"Remember, I am with you always to the end of the age" (Mt 28:20)

Four Loves

oday, we reflect on the profound dialogue between Jesus and Peter at Lake Tiberias, a conversation that beautifully illustrates the different dimensions of love. CS Lewis wrote a book entitled "Four Loves" that corresponds to the ancient Greeks' four types of love. First is storge (familial affection), phileo (friendship love), eros (romantic love), and agape (divine love).

Let us focus on the first two types of love. For CS Lewis, the most basic form of love is storge or affection which is like the love between a parent and a child. It is a natural bond. Phileo, the love between friends, is “the least natural of loves” because it transcends biological necessity. It is the rarest form of love because when two friends click it is not by instinct, it points to a higher, spiritual connection, i.e., mutual interests, understanding and values. It is good to start a relationship with phileo. For some they start out with romantic love, but that too must grow into a deeper frienship, phileo. When we priests have the canonical interview before officiating any wedding, we look particularly at the time of the courtship process, which is not just in terms of months but years of being together. Why is that important? To rule out infatuation which is love in the heat of the moment. Love needs to grow first.

In today's gospel we have the dialogue between Jesus and Peter where we see love as phileo playing out. Jesus asks Peter, “Simon, son of John, do you love me more than these?” using the word "agapas," which signifies another type of love, agapē, i.e., the ultimate form of love. In the conversation, Jesus started on the highest note about love, agapē, “Simon, son of John, do you love me unconditionally?” What do you think was Peter's response? Well Peter's answer to Jesus was “Philo se,” “Yes, Lord, you know that I love you.” Peter used the word phileo (friendship love), not agapē.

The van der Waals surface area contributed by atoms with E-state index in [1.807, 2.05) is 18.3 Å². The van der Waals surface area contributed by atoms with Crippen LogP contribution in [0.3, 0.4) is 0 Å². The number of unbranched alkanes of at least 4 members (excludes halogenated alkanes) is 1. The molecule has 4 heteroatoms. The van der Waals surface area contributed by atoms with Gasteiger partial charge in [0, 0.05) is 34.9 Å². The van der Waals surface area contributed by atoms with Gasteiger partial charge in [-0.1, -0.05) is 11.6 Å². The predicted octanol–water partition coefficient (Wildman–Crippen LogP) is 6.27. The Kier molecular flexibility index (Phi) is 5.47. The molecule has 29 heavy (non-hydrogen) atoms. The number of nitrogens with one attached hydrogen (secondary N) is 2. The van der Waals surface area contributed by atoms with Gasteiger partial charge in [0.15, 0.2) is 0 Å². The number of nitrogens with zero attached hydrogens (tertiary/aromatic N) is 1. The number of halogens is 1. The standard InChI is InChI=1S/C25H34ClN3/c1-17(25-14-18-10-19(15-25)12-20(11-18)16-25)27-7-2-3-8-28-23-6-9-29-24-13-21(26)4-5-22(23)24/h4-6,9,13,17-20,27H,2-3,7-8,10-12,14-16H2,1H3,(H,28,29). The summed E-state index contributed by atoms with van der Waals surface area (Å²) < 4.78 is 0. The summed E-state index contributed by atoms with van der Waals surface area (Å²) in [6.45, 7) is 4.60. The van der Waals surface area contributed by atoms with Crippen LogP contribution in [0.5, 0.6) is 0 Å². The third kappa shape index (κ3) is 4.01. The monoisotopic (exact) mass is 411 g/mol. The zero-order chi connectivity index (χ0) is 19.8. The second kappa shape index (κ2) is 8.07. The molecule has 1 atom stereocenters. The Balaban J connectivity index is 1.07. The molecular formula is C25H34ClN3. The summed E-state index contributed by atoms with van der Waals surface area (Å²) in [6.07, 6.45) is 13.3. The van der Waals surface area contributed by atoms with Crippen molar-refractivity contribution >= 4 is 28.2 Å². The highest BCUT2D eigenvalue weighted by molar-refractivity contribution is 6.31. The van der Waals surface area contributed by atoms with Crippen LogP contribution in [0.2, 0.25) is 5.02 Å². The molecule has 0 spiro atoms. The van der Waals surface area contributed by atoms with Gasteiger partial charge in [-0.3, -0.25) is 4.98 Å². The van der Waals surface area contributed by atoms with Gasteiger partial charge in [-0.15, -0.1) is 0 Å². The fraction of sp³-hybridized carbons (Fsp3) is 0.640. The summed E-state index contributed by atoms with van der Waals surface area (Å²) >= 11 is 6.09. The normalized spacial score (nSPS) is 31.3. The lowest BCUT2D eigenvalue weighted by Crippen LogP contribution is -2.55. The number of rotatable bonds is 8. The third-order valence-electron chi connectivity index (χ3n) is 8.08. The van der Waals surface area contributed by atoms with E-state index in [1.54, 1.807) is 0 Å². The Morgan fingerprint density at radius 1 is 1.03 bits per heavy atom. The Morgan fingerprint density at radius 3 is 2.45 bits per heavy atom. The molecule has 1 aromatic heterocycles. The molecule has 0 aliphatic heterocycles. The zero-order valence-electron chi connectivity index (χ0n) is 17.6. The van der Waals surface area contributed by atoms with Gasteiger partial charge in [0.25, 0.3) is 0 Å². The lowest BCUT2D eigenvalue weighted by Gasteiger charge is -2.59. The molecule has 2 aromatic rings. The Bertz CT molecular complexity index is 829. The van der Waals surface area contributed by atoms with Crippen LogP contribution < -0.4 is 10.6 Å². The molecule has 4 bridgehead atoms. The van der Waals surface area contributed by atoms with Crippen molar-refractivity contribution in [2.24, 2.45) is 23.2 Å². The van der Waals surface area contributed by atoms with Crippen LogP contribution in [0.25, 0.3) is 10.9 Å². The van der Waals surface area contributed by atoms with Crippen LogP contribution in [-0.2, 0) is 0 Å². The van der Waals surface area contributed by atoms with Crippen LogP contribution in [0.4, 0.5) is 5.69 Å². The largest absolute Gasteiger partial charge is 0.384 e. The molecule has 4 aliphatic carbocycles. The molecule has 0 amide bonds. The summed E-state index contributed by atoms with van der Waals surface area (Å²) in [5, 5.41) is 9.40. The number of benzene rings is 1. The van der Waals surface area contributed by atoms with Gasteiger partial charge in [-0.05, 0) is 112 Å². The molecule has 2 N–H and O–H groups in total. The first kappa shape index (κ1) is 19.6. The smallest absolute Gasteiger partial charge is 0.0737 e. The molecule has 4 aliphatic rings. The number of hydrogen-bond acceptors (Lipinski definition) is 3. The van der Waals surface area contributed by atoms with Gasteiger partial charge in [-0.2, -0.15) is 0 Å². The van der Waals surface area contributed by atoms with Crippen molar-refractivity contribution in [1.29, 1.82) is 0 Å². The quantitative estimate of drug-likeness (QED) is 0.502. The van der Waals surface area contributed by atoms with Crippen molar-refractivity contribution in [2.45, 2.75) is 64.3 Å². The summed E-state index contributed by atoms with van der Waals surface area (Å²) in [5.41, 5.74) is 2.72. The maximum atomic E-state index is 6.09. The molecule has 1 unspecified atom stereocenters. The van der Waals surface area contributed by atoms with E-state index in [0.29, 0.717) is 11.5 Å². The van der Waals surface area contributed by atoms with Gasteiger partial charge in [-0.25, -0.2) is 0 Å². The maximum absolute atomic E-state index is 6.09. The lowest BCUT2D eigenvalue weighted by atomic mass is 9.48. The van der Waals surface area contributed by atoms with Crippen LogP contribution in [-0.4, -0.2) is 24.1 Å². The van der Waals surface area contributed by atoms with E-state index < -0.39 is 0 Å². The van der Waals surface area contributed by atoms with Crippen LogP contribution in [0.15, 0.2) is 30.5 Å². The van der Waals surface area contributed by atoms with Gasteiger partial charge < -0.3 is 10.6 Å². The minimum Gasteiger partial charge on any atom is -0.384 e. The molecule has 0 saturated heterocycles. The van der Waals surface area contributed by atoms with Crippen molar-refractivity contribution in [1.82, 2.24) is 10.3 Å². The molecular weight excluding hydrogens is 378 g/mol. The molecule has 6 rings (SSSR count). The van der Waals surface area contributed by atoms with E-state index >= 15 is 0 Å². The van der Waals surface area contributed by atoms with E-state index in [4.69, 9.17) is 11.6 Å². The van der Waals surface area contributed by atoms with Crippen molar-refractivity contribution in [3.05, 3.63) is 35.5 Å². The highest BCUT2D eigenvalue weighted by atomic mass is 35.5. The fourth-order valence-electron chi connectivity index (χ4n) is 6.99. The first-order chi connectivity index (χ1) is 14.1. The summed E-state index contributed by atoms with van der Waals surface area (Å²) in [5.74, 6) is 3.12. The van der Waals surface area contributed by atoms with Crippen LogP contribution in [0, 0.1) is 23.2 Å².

It did not end there, Jesus was persistent in questioning. "Do you love me Peter unconditionally?" Peter is as persistent as Jesus, "Yes I love you as a friend." A word of caution though not to think of phileo as a form of love lower than agape. Many of us, myself included, think of it that way. Why is it that we should not look at phileo or any other form of love as something lower than agapē? Because when Jesus asked Peter a third time, “Simon, son of John, do you love me?” Jesus was not using the concept of agapē. He used the word phileo. “Simon, son of John, do you love me as a friend?”

Jesus’ persistent questioning invited Peter to grow into a deeper relationship. Our Lord’s acceptance of Peter’s phileo illustrates that our relationship with God can start with where we are comfortable, and through His grace, we can gradually move towards the fullness of agapē. But all loves, no matter how selfish at first, no matter how narcissistic, if it is allowed some time to grow. There is a saying "What we do not love we will not save." Love is an emotion that grows up inside us like a plant that grows. When our first parents took their time to learn about each plant and animal they found in the garden their love for all of creation grew spontaneously. It is said love is a good investment. The more you give, the more you get. All love will find their way to God because God is love. Amen. Fr JM Manzano SJ


  1. So true. Love grows as we invest more care and love for another...even a rescue kitten! And each time we love, are we not becoming more like Love Himself?

    1. Thank you for sharing about loving and becoming who we love in the process!


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